Justice Anthony Kennedy to Retire from Supreme Court

Eighty-one-year-old Anthony Kennedy, who was appointed by Republican president Ronald Reagan in 1987 and is the court's longest serving judge, is widely expected to provide the decisive vote in the so-called "gay wedding cake" case
AFP

Justice Associate Anthony Kennedy will retire from the U.S. Supreme Court effective July 31.

The 81-year-old’s retirement presents President Donald Trump with his second opportunity to appoint conservative Supreme Court Justice, following the confirmation of Justice Neil Gorsuch.

Leonard Leo, Federalist Society official and an outside adviser to President Trump on judicial nominations, thanked Kennedy and expressed optimism about his replacement. “I expect the nominee to be like Justice Gorsuch, to demonstrate excellence in every respect, and to earn widespread support from the American people, and bipartisan support for confirmation,” Leo said in an announcement following the announcement.

President Trump already has a list of 25 candidates — 24 judges and Sen. Mike Lee (R-UT) — from which the White House has previously said he would choose a nominee.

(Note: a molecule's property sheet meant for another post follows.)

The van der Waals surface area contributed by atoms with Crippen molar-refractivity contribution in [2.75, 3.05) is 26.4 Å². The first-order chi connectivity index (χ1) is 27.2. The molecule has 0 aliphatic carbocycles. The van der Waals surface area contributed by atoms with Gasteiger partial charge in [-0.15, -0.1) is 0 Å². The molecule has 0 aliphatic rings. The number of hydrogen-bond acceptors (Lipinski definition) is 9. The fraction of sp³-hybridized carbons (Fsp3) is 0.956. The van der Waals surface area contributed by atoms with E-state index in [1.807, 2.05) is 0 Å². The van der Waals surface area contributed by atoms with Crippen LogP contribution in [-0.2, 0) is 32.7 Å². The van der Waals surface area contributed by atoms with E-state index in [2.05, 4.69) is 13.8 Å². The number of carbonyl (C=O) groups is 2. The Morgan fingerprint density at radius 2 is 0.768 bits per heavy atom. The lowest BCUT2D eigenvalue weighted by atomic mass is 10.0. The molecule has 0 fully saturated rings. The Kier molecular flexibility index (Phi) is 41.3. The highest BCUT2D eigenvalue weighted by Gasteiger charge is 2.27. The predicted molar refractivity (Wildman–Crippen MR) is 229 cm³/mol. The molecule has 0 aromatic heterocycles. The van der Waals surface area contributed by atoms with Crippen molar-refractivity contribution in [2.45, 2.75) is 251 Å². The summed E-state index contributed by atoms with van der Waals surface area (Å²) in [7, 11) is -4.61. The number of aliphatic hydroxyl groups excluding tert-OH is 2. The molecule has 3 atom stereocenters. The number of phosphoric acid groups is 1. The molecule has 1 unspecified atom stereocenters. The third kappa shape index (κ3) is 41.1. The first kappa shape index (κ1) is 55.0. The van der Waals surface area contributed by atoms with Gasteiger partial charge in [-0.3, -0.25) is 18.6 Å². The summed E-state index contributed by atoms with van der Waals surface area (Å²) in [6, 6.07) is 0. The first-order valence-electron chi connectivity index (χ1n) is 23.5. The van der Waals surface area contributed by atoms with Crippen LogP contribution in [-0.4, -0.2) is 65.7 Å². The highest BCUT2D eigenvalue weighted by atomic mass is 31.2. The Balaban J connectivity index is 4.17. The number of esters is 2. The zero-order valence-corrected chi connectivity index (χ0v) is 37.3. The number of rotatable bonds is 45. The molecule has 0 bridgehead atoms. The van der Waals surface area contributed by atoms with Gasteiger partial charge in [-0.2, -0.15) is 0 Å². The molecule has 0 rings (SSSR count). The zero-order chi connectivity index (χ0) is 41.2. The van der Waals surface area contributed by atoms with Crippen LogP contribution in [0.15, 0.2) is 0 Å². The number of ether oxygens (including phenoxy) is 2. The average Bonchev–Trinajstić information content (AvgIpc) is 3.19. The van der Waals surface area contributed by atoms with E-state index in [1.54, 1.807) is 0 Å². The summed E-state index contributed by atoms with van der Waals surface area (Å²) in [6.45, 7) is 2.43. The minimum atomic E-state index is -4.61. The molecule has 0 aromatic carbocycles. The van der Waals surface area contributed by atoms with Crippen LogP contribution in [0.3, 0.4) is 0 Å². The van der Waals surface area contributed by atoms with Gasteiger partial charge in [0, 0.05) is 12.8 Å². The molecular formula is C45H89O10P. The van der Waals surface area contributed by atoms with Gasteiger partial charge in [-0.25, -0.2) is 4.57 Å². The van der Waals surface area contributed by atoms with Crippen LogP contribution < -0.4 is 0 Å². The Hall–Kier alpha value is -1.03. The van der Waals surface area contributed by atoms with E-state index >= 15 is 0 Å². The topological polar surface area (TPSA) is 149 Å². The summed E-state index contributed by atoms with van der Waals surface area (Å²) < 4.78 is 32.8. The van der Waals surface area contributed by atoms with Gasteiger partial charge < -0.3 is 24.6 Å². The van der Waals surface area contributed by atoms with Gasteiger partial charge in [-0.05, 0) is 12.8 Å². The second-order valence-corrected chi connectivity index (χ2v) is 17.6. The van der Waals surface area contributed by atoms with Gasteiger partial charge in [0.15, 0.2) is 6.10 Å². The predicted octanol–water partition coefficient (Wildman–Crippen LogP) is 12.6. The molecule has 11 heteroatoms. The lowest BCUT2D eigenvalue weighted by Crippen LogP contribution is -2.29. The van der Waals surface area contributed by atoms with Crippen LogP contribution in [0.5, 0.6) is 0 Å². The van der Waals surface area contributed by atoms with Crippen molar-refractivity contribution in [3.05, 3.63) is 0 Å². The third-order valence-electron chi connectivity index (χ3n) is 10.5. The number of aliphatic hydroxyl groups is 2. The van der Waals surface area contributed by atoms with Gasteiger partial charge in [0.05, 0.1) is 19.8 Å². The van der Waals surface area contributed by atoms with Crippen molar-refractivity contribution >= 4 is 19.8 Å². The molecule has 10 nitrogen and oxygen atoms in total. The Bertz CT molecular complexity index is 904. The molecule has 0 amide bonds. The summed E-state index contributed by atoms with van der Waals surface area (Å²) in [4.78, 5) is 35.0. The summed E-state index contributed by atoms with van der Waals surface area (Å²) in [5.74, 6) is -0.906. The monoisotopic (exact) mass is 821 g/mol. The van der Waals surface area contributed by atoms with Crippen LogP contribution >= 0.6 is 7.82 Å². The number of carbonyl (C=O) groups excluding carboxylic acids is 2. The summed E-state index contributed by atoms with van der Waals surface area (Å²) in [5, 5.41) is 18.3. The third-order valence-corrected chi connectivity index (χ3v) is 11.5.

Prominent on that list are Judges Thomas Hardiman of Pennsylvania and William Pryor of Alabama, seriously considered for the seat eventually filled by Justice Neil Gorsuch, and Judge Brett Kavanaugh, who serves on the federal appeals court in Washington, DC.

Kavanaugh is a longtime Washington insider, having served as a law clerk to Kennedy and then as a key member of independent counsel Kenneth Starr’s team that produced the report that served as the basis for President Bill Clinton’s impeachment. In October, Kavanaugh dissented when his court ruled that an undocumented teen in federal custody should be able to obtain an abortion immediately.

Abortion is likely to be one of the flash points in the nomination fight. Kennedy has mainly supported abortion rights in his time on the court, and Trump has made clear he would try to choose justices who want to overturn the landmark abortion rights case of Roe v. Wade. Such a dramatic step may not be immediately likely, but a more conservative court might be more willing to sustain abortion restrictions.

Interest groups across the political spectrum are expected to mobilize to support and fight the nomination because it is so likely to push the court to the right.

Republicans currently hold a bare 51-49 majority in the Senate, although that includes the ailing Sen. John McCain of Arizona. If Democrats stand united in opposition to Trump’s choice, Senate Majority Leader Mitch McConnell of Kentucky can lose no more than one vote. If the Senate divides 50-50, Vice President Mike Pence could break a tie to confirm the nominee.

Regardless of who replaces him, Kennedy’s departure will be a massive change for the high court, where he has been the crucial swing vote for more than a decade.

The Associated Press contributed to this report.

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